• First, test the controller circuit (Fig. 1) for pulse width modulated signals at points A and B. Check changeover from A to B by applying 0V and 5V at point D.

  • Check the circuit for a square wave of 5V amplitude at point D during positive half cycles of AC mains. This square wave is generated by the transistor fed with the unfiltered low voltage DC from transformer X1.
  • Vary the pot-meter in manual position of the switch. Using a CRO, you can see variation in the pulse-width (see Fig. 4).
  • As VR1 is adjusted beyond the mid position, pulses at points A and B toggle.
Note that the transistors are ‘hot’ and ‘live.’ Energize the voltage stabilizer controller circuit first but only in manual position of switch S1. Join points C and E and then switch on mains power for the buck and boost circuit.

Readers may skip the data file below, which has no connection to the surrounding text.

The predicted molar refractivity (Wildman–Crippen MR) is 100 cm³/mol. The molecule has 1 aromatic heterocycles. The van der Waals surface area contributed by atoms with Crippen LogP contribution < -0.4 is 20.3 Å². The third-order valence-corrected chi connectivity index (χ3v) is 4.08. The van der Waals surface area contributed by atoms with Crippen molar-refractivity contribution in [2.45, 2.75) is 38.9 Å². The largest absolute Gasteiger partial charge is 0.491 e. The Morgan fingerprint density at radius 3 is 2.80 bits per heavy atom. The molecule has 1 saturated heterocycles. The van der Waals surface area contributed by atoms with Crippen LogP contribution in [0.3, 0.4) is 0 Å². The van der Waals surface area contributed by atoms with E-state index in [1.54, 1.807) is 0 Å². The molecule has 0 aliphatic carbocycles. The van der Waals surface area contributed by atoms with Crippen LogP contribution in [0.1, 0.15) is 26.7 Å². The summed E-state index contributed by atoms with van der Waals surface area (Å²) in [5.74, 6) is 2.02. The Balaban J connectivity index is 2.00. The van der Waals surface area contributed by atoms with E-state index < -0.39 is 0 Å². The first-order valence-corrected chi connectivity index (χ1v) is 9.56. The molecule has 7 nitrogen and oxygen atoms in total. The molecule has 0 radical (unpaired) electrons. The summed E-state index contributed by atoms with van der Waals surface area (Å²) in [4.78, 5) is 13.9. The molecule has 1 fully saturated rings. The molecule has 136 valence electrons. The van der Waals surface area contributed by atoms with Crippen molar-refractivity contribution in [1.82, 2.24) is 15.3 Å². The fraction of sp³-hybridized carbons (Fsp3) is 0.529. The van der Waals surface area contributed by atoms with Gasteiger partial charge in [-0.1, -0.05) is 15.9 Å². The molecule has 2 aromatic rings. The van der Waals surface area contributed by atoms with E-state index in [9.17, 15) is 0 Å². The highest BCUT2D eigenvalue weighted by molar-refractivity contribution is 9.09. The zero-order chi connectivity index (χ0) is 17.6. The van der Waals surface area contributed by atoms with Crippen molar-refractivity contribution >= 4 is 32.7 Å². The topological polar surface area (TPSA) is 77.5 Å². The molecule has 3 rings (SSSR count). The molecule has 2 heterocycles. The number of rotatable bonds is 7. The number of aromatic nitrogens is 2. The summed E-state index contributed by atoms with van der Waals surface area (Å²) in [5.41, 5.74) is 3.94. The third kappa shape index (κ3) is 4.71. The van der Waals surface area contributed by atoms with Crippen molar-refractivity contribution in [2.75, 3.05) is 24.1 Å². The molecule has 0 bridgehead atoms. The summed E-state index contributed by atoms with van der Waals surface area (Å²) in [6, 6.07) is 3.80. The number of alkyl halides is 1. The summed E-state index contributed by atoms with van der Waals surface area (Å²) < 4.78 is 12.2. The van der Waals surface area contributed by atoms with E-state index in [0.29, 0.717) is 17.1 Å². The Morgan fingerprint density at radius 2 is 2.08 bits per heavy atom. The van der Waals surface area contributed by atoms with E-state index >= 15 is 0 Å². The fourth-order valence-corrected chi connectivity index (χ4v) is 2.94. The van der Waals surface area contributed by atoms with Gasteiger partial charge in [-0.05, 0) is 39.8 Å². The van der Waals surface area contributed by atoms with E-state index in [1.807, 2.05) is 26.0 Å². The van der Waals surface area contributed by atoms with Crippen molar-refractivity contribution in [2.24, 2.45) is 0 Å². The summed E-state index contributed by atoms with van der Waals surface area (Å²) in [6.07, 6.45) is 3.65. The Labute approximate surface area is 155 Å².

Measure the AC voltage across the secondary output of transformer X2. Vary VR1 in the
controller section and check whether the voltage output at the secondary of X2 varies.
A CRO can be used to observe this secondary voltage. It should be 50Hz sine wave, but if
it has a break, it means the half cycles are not synchronized.

In Fig. 1, at point E, we have included a lag circuit comprising variable resistor VR2 (5 Kilo-ohm) and capacitor C5 (10μF). Adjust preset VR2 until the waveform is a smooth sine wave.

There may be small ripples in the first half of each cycle, but these do not matter and will
anyway be present due to PWM switching. Capacitor C7 (2.5μF) across the primary winding of transformer X2 filters them out.